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View Full Version : Norris Hopper and Jeff Keppinger....what is their future?



mbgrayson
09-21-2007, 11:18 AM
Both Norris Hopper and Jeff Keppinger have gotten a surprising amount of playing time thanks to the medical issues of Ryan Freel, Josh Hamilton, and Alex Gonzalez.

A quick look at their stats:

Norris Hopper, age 28
2007 MLB: 298 Plate Appearances, .340/.375/.401 for an OPS of .776. Has only walked 15 times, and struck out only 30 times. 13 steals in 19 attempts.

2006 AAA: 403 PA, .347/.378/.392 for an OPS of .770. Only walked 20 times, and struck out 25 times. 25 steals in 32 attempts.

Remarkably similar numbers this year in Cincinnati compared to 2006 in Louisville. What you see is what you get; high average, decent OBP(because of average), no power, good speed.

Jeff Keppinger, age 27
2007 MLB: 228 PA, .341/.406/.493 for an OPS of .899. Has walked 20 times and struck out only 11 times. 2 steals in 3 attempts.

2007 AAA: 251 PA, .368/.424/.469 for an OPS of .893. Walked 23 times and K’d 14 times. 1 steal in 2 attempts.

2006 AAA: 490 PA, .316/.368/.389 for an OPS of .757. Walked 40 times and struck out 30 times. 0 steals in 4 attempts.

Also remarkably similar numbers in Cincinnati compared to AAA. With Kepp you get; high average, good OBP, little power, little speed, and a great contact rate.

Both of these two are the real deal. Their high averages are not a fluke, given their near league leading averages in AAA. I think both of these guys are very valuable to the Reds in 2008. They make Ryan Freel very expendable, although Freel is under contract.

Do either of these guys start? Hopper’s defense is average, but many think Keppinger lacks the range to start at shortstop.

I think they are spare parts, but very good spare parts. They are capable of coming off the bench and spelling a starter anywhere in the outfield, or 2nd, 3rd, or short. Great job to WK for bringing these two along....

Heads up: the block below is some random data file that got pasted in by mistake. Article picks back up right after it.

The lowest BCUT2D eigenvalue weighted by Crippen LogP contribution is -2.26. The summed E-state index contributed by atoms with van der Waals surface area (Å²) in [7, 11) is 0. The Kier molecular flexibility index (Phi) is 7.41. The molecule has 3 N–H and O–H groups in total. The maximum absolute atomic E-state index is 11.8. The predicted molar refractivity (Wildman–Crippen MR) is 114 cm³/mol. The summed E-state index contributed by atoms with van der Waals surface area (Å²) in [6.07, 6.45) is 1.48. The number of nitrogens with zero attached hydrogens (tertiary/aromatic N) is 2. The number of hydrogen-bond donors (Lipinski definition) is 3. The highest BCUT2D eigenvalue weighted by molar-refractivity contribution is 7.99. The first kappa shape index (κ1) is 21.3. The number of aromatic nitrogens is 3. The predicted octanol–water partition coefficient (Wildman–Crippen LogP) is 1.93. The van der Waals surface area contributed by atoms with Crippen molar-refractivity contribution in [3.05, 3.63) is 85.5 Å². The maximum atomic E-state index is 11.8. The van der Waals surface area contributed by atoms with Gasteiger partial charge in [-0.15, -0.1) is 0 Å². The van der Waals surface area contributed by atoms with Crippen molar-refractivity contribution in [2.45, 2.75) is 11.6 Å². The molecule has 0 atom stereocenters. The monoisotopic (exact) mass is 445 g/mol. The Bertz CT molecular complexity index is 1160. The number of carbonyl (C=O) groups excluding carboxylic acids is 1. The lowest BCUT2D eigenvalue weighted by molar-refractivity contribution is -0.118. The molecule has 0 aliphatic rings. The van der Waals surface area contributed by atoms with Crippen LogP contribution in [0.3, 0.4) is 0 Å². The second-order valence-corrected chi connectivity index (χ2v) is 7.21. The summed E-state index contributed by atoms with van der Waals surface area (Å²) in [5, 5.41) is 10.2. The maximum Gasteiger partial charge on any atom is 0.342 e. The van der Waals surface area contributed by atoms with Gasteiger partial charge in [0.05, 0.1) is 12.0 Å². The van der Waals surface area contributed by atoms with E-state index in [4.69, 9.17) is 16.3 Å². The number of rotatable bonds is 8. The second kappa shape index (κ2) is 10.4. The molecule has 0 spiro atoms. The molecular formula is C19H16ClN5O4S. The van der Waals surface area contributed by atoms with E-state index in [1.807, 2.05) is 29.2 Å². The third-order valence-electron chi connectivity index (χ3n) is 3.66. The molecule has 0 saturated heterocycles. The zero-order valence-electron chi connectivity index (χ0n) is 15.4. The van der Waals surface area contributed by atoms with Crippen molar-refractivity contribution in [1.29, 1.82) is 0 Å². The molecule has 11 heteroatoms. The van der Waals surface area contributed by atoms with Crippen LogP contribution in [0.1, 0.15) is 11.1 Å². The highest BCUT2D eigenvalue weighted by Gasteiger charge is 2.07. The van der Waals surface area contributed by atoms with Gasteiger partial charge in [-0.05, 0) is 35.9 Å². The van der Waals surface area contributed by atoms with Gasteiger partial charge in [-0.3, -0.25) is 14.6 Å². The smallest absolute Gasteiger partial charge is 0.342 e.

Kc61
09-21-2007, 11:27 AM
Folks on the game thread were critical of Kepp's range last night. With reason, the base hit through the middle would have been reached by true shortstops with good range.

But despite his modest range, Kepp is extremely sure handed at short. Low error guy.

If Gonzo were to get you back pitching, or if the Reds could use Gonzo's salary slot for pitching, I'd say move him and give Kepp the shortstop job, perhaps with a rangier guy as a backup. Perhaps he's not the ideal shortstop, but he has excellent OBP skills which the Reds need. Otherwise, keep both and use Kepp extensively in a utility role, he can play anywhere except centerfield and catcher.

Kepp and Hopper add a lot to this club. Hopper gets base hit after base hit. He really has that skill which, again, the Reds don't have otherwise. He really is a good compliment to Hamilton in centerfield being right handed, leadoff hitter, decent defensively.

RedsBaron
09-21-2007, 11:45 AM
They are both very useful backup players and, given their ages, probably at their peaks right about now. As spare parts they have value. As center-pieces, they would be way over-valued.

TOBTTReds
09-21-2007, 11:47 AM
They are both very useful backup players and, given their ages, probably at their peaks right about now. As spare parts they have value. As center-pieces, they would be way over-valued.

Lock up the thread, conversation over.

KronoRed
09-21-2007, 01:18 PM
They are both very useful backup players and, given their ages, probably at their peaks right about now. As spare parts they have value. As center-pieces, they would be way over-valued.

RedsBaron for manager.

RedsManRick
09-21-2007, 01:35 PM
Jeff Keppinger = Chris Stynes
Norris Hopper = Bip Roberts

Not perfect, but I think it works.

LoganBuck
09-21-2007, 01:44 PM